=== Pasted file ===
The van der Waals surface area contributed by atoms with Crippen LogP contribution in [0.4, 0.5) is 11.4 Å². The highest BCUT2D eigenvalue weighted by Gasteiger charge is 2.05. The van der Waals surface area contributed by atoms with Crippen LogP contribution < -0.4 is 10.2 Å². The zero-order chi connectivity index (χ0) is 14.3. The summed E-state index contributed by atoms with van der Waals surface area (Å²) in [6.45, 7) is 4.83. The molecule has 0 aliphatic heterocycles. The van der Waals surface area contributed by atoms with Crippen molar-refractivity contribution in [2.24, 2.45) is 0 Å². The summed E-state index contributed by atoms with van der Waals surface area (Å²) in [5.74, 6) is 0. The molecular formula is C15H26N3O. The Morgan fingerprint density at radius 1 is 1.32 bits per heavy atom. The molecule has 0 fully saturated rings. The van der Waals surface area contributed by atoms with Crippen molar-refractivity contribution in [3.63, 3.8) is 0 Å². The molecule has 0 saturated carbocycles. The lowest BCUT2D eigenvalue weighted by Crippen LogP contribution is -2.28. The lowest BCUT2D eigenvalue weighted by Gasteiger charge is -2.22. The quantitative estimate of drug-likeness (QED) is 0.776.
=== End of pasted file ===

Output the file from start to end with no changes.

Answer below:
The van der Waals surface area contributed by atoms with Crippen LogP contribution in [0.4, 0.5) is 11.4 Å². The highest BCUT2D eigenvalue weighted by Gasteiger charge is 2.05. The van der Waals surface area contributed by atoms with Crippen LogP contribution < -0.4 is 10.2 Å². The zero-order chi connectivity index (χ0) is 14.3. The summed E-state index contributed by atoms with van der Waals surface area (Å²) in [6.45, 7) is 4.83. The molecule has 0 aliphatic heterocycles. The van der Waals surface area contributed by atoms with Crippen molar-refractivity contribution in [2.24, 2.45) is 0 Å². The summed E-state index contributed by atoms with van der Waals surface area (Å²) in [5.74, 6) is 0. The molecular formula is C15H26N3O. The Morgan fingerprint density at radius 1 is 1.32 bits per heavy atom. The molecule has 0 fully saturated rings. The van der Waals surface area contributed by atoms with Crippen molar-refractivity contribution in [3.63, 3.8) is 0 Å². The molecule has 0 saturated carbocycles. The lowest BCUT2D eigenvalue weighted by Crippen LogP contribution is -2.28. The lowest BCUT2D eigenvalue weighted by Gasteiger charge is -2.22. The quantitative estimate of drug-likeness (QED) is 0.776.